Apparently the delay in the Henry Review and the response to the preventative health-care task force are related.  Both propose significant increases in tax for tobacco and alcohol. Both concepts have the support of health-care professionals, government departments and most ministers, with the prime minister apparently on board “in principle”.

The big problem it seems is that the government doesn’t believe the coalition will be bi-partisan, instead painting the government as wanting to raise taxes rather than primarily wanting to create healthier communities. The revolving door of tobacco and alcohol executives and lobbyists through the doors of senior coalition shadow ministers lends some credibility to the government’s fears.

Further to your excellent article on the Health Services Union. There was no consultation. And this also happened when the Victorian number one branch took over number five — the members were not told. On top of this Austin Hospital is closing Stericlean (its laundry) and 60 people will lose their jobs. Did the HSU do anything about it? No.

It is quite wrong to say that Malcolm Turnbull’s one-vote loss showed he was learning to “manage ” the party room and backbench. If that implies winning over support via intellectual persuasion , the contrary is the case. Over the week of the leadership struggle, Turnbull and his people had been strong-arming colleagues with threats to their future pre-selections and prospects for promotion.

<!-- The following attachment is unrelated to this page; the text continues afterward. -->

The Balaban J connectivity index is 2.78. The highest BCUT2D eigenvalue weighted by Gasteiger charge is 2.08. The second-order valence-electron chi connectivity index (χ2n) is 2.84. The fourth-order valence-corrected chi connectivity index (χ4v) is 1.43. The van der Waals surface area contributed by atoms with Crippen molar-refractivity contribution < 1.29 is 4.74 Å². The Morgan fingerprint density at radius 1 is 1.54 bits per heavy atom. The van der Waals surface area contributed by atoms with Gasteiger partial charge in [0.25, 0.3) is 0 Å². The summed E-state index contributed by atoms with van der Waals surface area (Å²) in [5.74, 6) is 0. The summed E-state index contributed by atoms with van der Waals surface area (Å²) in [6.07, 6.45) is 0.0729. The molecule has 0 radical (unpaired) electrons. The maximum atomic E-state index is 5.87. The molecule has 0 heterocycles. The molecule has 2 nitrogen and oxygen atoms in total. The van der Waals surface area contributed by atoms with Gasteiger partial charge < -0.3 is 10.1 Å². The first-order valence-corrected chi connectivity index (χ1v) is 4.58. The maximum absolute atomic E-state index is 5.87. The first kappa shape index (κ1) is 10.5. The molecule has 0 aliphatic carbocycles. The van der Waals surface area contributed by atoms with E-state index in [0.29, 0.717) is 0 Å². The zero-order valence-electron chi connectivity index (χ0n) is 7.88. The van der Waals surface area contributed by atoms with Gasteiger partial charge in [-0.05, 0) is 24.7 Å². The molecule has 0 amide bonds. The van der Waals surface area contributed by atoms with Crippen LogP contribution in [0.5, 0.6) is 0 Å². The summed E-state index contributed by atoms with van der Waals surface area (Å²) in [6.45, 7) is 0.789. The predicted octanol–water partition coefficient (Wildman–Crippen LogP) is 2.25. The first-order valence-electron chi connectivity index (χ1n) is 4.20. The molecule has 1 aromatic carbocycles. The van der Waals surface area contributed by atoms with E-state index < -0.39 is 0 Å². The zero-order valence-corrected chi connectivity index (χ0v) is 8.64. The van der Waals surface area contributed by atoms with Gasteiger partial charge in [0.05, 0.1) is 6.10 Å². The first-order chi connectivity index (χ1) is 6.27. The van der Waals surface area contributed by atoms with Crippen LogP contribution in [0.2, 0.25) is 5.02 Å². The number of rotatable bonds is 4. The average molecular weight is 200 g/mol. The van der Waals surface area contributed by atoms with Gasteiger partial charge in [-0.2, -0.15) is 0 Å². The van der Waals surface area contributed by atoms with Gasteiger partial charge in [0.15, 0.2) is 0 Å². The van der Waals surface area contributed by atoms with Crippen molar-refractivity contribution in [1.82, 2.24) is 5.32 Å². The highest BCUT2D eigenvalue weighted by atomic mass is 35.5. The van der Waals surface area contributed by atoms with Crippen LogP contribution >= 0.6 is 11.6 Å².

The ballot on whether to defer the vote on the CPRS until after Copenhagen, taken a few minutes after Abbot’s victory free from Turnbull’s intimidatory tactics, was a 66% victory for Tony Abbott and a better indicator of his support. Turnbull showed disrespect for his colleagues by his repeated statements in the media that because he was “the leader” he would decide the policy revealing the underlying psychology of intolerance of other views.

Shed no tears for a dictatorial man denied power by the power of democracy!

Talk at the highest levels of the Liberal Party is that research consultant and businessman (and occasional Crikey contributor) Christopher Joye is being courted to take a run at Wentworth…